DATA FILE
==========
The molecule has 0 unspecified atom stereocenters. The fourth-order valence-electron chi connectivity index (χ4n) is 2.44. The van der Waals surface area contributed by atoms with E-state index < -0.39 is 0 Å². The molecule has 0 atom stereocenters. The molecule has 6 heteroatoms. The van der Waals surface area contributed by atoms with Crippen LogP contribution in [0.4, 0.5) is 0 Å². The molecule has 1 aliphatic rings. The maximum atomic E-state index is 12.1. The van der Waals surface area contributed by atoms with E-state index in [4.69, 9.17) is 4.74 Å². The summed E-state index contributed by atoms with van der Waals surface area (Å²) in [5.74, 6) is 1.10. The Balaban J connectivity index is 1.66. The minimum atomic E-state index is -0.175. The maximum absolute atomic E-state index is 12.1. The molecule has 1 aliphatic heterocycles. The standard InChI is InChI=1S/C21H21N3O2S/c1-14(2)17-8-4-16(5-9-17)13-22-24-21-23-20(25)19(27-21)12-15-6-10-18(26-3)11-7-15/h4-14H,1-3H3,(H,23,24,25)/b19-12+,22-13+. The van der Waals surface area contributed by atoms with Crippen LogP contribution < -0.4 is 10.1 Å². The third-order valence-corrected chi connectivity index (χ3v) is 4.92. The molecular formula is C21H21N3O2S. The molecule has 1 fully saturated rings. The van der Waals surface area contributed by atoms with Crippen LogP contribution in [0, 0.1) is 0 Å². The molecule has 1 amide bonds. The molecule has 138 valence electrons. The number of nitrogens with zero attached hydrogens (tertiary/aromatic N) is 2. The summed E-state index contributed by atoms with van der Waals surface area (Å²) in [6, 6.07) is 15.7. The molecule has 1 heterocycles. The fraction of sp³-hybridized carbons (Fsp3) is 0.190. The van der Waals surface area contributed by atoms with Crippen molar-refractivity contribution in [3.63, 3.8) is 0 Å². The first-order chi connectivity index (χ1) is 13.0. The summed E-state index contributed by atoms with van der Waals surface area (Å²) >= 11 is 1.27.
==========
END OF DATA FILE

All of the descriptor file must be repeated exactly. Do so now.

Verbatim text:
The molecule has 0 unspecified atom stereocenters. The fourth-order valence-electron chi connectivity index (χ4n) is 2.44. The van der Waals surface area contributed by atoms with E-state index < -0.39 is 0 Å². The molecule has 0 atom stereocenters. The molecule has 6 heteroatoms. The van der Waals surface area contributed by atoms with Crippen LogP contribution in [0.4, 0.5) is 0 Å². The molecule has 1 aliphatic rings. The maximum atomic E-state index is 12.1. The van der Waals surface area contributed by atoms with E-state index in [4.69, 9.17) is 4.74 Å². The summed E-state index contributed by atoms with van der Waals surface area (Å²) in [5.74, 6) is 1.10. The Balaban J connectivity index is 1.66. The minimum atomic E-state index is -0.175. The maximum absolute atomic E-state index is 12.1. The molecule has 1 aliphatic heterocycles. The standard InChI is InChI=1S/C21H21N3O2S/c1-14(2)17-8-4-16(5-9-17)13-22-24-21-23-20(25)19(27-21)12-15-6-10-18(26-3)11-7-15/h4-14H,1-3H3,(H,23,24,25)/b19-12+,22-13+. The van der Waals surface area contributed by atoms with Crippen LogP contribution < -0.4 is 10.1 Å². The third-order valence-corrected chi connectivity index (χ3v) is 4.92. The molecular formula is C21H21N3O2S. The molecule has 1 fully saturated rings. The van der Waals surface area contributed by atoms with Crippen LogP contribution in [0, 0.1) is 0 Å². The molecule has 1 amide bonds. The molecule has 138 valence electrons. The number of nitrogens with zero attached hydrogens (tertiary/aromatic N) is 2. The summed E-state index contributed by atoms with van der Waals surface area (Å²) in [6, 6.07) is 15.7. The molecule has 1 heterocycles. The fraction of sp³-hybridized carbons (Fsp3) is 0.190. The van der Waals surface area contributed by atoms with Crippen molar-refractivity contribution in [3.63, 3.8) is 0 Å². The first-order chi connectivity index (χ1) is 13.0. The summed E-state index contributed by atoms with van der Waals surface area (Å²) >= 11 is 1.27.